The main difference between an LLC and a PLLC is in malpractice claims. Each PLLC member is personally liable for any malpractice claim made against them but not for malpractice claims against other PLLC members. 

For this reason, PLLC owners also need personal malpractice insurance to protect their assets.

Forming a PLLC

As mentioned above, a PLLC is formed the same way an LLC is formed, except that the state’s licensing board must approve the PLLC’s articles of organization. 

The steps to form a PLLC are as follows:

1. Name Your PLLC

Naming your business can be challenging. You need a name that’s unique and easy to remember and conveys what your business does. You also need it to be SEO-friendly so that it can easily be found on Google. 

Your business name is your business identity, and the first impression people will have of your company, so take care with this step of the PLLC formation process.

Once you have a few business name ideas, you’ll want to ensure they’re available. First, do a business name search on your state’s relevant website, usually the Secretary of State’s website. You’ll also need to check your state’s PLLC naming regulations to ensure you comply. 

Next, you’ll need to make sure the name is not trademarked. Then, check with the US Patent and Trademark Office to ensure the name is available nationally. 

You should also check to see if the domain name is available, which you can do on a site like GoDaddy. For example, you’ll want a .com domain name rather than .org or .co to give your business domain more credibility.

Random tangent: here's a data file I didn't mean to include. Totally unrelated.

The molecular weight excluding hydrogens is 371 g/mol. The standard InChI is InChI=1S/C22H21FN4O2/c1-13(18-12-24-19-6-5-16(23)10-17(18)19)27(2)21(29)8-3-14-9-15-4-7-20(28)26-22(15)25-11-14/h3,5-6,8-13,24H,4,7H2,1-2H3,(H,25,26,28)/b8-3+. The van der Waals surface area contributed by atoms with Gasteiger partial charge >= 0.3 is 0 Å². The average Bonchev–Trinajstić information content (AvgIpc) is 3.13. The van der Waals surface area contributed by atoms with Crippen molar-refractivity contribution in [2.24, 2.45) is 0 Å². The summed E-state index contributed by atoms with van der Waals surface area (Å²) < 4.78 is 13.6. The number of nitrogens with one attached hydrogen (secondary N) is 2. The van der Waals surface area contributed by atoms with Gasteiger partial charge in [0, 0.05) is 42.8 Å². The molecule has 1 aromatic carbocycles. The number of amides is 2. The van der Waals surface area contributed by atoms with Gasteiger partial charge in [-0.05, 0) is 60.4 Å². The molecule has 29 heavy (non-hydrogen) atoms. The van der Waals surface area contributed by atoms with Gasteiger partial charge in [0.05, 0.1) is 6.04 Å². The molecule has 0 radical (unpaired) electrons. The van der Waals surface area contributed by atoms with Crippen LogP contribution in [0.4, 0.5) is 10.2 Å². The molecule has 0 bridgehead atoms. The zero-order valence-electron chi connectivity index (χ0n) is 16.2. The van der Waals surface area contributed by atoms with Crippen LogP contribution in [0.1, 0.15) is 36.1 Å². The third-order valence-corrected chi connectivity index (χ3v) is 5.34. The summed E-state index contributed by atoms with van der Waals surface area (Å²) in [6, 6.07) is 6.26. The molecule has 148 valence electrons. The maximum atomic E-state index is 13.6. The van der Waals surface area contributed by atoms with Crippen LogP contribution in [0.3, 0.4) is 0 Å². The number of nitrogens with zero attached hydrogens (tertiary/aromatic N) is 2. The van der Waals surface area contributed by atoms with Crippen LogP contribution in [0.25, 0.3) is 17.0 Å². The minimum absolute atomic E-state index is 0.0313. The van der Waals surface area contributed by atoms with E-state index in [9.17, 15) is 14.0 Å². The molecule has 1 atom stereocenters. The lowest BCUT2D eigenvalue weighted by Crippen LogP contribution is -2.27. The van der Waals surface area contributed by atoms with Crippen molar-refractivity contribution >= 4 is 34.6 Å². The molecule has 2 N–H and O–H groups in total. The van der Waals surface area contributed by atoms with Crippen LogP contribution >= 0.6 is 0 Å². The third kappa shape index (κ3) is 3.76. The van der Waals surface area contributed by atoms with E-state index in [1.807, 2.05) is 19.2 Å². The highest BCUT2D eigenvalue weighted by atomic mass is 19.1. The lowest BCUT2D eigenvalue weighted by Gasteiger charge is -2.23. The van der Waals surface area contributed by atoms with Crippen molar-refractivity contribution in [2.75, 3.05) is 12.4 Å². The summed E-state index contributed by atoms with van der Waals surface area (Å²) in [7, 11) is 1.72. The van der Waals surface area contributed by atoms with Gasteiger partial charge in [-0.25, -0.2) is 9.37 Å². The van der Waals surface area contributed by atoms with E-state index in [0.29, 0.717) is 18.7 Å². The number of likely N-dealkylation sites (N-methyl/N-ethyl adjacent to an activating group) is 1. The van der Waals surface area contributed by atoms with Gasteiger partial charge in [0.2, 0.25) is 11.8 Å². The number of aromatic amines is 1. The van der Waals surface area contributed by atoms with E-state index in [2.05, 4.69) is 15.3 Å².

Once you know it’s available, you can reserve the name with your state using their name reservation form. 

2. Select a Registered Agent

Most states require that you appoint a registered agent for your PLLC. A registered agent is a person or company authorized to accept official correspondence for your business, such as legal, tax, or financial documents. 

A registered agent ensures your business stays in compliance with state laws. In addition, the registered agent’s job is to provide no important notices or documents that are missed.

In most states, a member of the PLLC can be the registered agent, or you can choose an individual that meets your state requirements. Generally, the conditions are that the registered agent:

  • Be 18 years or older
  • Have a physical address in the state 
  • Be available during regular business hours 
  • If the agent is a business, it’s registered to operate in the state

Some states have more specific requirements, so check the rules in your state.

Many business owners hire a registered agent service to receive and address important documents promptly. A registered agent service also offers convenience.